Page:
Improperly fitted and maintained manholes allow debris and other contaminants into municipal stormwater and wastewater systems. Well, that’s all underground, you say. So what’s the problem?
In America today, much of this contaminated water ends up in streams and oceans. Over 800 billion gallons of it, in fact. This increases the risk of outbreaks of diseases like dysentery, salmonella, hepatitis, and cryptosporidium.
Thankfully, there’s a simple solution to this problem and others related to our wastewater systems. Read on to find out why manhole inserts are a simple, cost-effective option for contamination control.
Easy to Install and Remove
Manhole inserts are typically made from high-grade, durable industrial plastics, making them more flexible to cut to size and fit into tight spaces. You can place a small-sized manhole insert by hand, but for large manhole inserts, you might need the assistance of a crane or backhoe.
Securely set manhole inserts in place atop manhole covers using grout or putty and spacers. If the manhole is located in a public area, such as a footpath or road, be sure to clean and smooth the surface after the insert is installed. A properly installed, quality manhole insert will stay in place even as the manhole below corrodes away.
Keeps Things Clean
While manhole inserts have been around since the end of the 1970s, they’re only just starting to pick up in popularity. That’s because construction companies, industrial facilities, and city planners now realize their value for protecting against waterway and sewage system contamination.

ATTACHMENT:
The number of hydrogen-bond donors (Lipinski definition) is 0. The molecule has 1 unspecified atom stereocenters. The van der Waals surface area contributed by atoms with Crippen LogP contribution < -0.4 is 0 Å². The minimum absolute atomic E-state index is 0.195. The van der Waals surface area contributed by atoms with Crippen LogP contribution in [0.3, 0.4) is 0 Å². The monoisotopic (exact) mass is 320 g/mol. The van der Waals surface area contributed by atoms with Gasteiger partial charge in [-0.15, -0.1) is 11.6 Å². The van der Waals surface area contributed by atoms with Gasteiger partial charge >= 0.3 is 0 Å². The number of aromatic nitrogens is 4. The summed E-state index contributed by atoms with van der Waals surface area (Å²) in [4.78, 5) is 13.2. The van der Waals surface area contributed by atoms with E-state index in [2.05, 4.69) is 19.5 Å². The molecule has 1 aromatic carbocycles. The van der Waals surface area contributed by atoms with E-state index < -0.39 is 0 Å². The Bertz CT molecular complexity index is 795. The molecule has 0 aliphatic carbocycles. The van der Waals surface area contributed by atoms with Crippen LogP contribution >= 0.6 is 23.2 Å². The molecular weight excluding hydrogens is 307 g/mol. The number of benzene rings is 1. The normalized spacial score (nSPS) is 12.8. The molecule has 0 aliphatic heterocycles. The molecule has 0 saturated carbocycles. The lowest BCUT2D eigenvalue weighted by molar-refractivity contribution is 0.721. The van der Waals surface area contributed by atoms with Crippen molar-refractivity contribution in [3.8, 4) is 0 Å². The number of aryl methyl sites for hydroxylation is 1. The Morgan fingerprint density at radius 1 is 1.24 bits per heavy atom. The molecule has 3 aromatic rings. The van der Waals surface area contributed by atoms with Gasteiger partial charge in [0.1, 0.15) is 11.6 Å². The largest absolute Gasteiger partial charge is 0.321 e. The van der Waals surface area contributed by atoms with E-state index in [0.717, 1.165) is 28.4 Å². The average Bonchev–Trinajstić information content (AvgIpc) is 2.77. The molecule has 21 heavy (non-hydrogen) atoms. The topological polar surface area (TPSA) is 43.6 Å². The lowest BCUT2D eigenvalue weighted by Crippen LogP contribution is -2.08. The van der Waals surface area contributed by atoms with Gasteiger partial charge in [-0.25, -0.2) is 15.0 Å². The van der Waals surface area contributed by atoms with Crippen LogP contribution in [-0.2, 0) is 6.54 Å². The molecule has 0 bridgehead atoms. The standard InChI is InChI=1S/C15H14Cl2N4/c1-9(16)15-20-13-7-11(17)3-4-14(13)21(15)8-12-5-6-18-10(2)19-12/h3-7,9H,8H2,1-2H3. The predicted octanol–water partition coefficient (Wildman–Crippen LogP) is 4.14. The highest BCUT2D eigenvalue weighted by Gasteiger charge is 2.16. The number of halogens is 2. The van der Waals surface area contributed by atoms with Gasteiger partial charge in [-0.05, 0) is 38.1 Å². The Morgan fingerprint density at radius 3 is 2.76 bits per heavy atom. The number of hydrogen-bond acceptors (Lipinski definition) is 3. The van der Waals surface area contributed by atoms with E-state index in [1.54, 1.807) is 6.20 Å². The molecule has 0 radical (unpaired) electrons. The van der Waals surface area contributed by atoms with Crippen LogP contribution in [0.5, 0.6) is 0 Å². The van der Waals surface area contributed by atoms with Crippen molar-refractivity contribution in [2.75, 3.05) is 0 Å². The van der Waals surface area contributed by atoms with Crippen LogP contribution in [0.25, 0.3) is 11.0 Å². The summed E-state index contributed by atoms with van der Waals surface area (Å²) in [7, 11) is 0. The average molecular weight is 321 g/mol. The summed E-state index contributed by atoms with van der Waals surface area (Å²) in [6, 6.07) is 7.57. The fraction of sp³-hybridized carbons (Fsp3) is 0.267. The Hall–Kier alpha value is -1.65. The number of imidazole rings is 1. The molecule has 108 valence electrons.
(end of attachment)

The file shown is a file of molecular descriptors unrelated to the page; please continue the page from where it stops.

A carefully installed manhole insert keeps out:
- Grit and sand
- Chemical spills
- Road oils
- Foreign items
- Dirt and debris
- Excess rain
By reducing the unwanted surface water inflow, water treatment plants and systems can work far more effectively and efficiently.
Stops Sewer Stinks
Sewers systems–whether the pipes that flow under cities or a backyard septic tank–are naturally odor-filled places.
To better control the sewer odors that waft up from your drainage system, consider installing a manhole insert. These inserts are fitted with valves or vent holes that stop gas build-ups while preventing smells from escaping.
Be careful. Strong odors coming from your septic system or residential sewage pipes could indicate a leak. If you’ve installed a manhole insert and still smell sewage, get a plumber in to take a look or call city management.
Even the most oversized manhole inserts are inexpensive, and you don’t need a lot of time, materials, or large numbers of workers to install them. In some cases, they can even replace a pricey traditional metal manhole cover entirely.
Most manhole inserts come with a multi-month warranty, and you can expect them to have a long service life–making the investment even more worthwhile.
Use Manhole Inserts for Cleaner Water Systems
Are you undertaking residential or commercial construction work? Manhole inserts are cheap, long-lasting, and easy to install. They offer a simple solution to a complex problem. So why not add them to your anti-water-contamination arsenal today?
For more tips and tricks on keeping America’s waterways clean, read the other articles on our blog.